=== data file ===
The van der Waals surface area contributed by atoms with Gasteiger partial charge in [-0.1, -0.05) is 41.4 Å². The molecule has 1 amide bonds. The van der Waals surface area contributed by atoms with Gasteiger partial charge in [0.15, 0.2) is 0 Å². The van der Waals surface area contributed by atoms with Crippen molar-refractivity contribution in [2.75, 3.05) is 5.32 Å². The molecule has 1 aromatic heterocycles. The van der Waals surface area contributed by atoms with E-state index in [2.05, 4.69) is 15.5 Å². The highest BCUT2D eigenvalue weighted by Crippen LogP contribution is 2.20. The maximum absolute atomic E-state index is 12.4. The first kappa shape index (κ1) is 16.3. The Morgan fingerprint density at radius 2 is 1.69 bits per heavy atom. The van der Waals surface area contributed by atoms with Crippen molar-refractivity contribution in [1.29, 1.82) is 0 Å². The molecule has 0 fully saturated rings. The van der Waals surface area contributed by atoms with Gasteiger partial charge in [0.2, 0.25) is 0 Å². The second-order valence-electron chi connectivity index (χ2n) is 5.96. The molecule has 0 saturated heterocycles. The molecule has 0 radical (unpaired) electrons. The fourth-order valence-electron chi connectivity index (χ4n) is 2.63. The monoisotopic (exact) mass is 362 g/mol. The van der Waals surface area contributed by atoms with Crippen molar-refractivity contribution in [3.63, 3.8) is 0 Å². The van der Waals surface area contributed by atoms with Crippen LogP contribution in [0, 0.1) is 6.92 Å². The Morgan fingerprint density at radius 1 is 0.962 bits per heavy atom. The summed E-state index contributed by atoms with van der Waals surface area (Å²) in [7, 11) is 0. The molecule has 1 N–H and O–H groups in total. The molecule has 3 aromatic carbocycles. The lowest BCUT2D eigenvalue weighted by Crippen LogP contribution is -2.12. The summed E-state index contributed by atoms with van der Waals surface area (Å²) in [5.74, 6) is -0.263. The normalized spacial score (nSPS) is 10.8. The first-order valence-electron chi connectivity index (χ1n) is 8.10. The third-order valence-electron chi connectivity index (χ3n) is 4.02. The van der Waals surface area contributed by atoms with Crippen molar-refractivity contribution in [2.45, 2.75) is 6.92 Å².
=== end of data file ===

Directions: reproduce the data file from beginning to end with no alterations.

The van der Waals surface area contributed by atoms with Gasteiger partial charge in [-0.1, -0.05) is 41.4 Å². The molecule has 1 amide bonds. The van der Waals surface area contributed by atoms with Gasteiger partial charge in [0.15, 0.2) is 0 Å². The van der Waals surface area contributed by atoms with Crippen molar-refractivity contribution in [2.75, 3.05) is 5.32 Å². The molecule has 1 aromatic heterocycles. The van der Waals surface area contributed by atoms with E-state index in [2.05, 4.69) is 15.5 Å². The highest BCUT2D eigenvalue weighted by Crippen LogP contribution is 2.20. The maximum absolute atomic E-state index is 12.4. The first kappa shape index (κ1) is 16.3. The Morgan fingerprint density at radius 2 is 1.69 bits per heavy atom. The van der Waals surface area contributed by atoms with Crippen molar-refractivity contribution in [1.29, 1.82) is 0 Å². The molecule has 0 fully saturated rings. The van der Waals surface area contributed by atoms with Gasteiger partial charge in [0.2, 0.25) is 0 Å². The second-order valence-electron chi connectivity index (χ2n) is 5.96. The molecule has 0 saturated heterocycles. The molecule has 0 radical (unpaired) electrons. The fourth-order valence-electron chi connectivity index (χ4n) is 2.63. The monoisotopic (exact) mass is 362 g/mol. The van der Waals surface area contributed by atoms with Crippen molar-refractivity contribution in [3.63, 3.8) is 0 Å². The van der Waals surface area contributed by atoms with Crippen LogP contribution in [0, 0.1) is 6.92 Å². The Morgan fingerprint density at radius 1 is 0.962 bits per heavy atom. The summed E-state index contributed by atoms with van der Waals surface area (Å²) in [7, 11) is 0. The molecule has 1 N–H and O–H groups in total. The molecule has 3 aromatic carbocycles. The lowest BCUT2D eigenvalue weighted by Crippen LogP contribution is -2.12. The summed E-state index contributed by atoms with van der Waals surface area (Å²) in [5.74, 6) is -0.263. The normalized spacial score (nSPS) is 10.8. The first-order valence-electron chi connectivity index (χ1n) is 8.10. The third-order valence-electron chi connectivity index (χ3n) is 4.02. The van der Waals surface area contributed by atoms with Crippen molar-refractivity contribution in [2.45, 2.75) is 6.92 Å².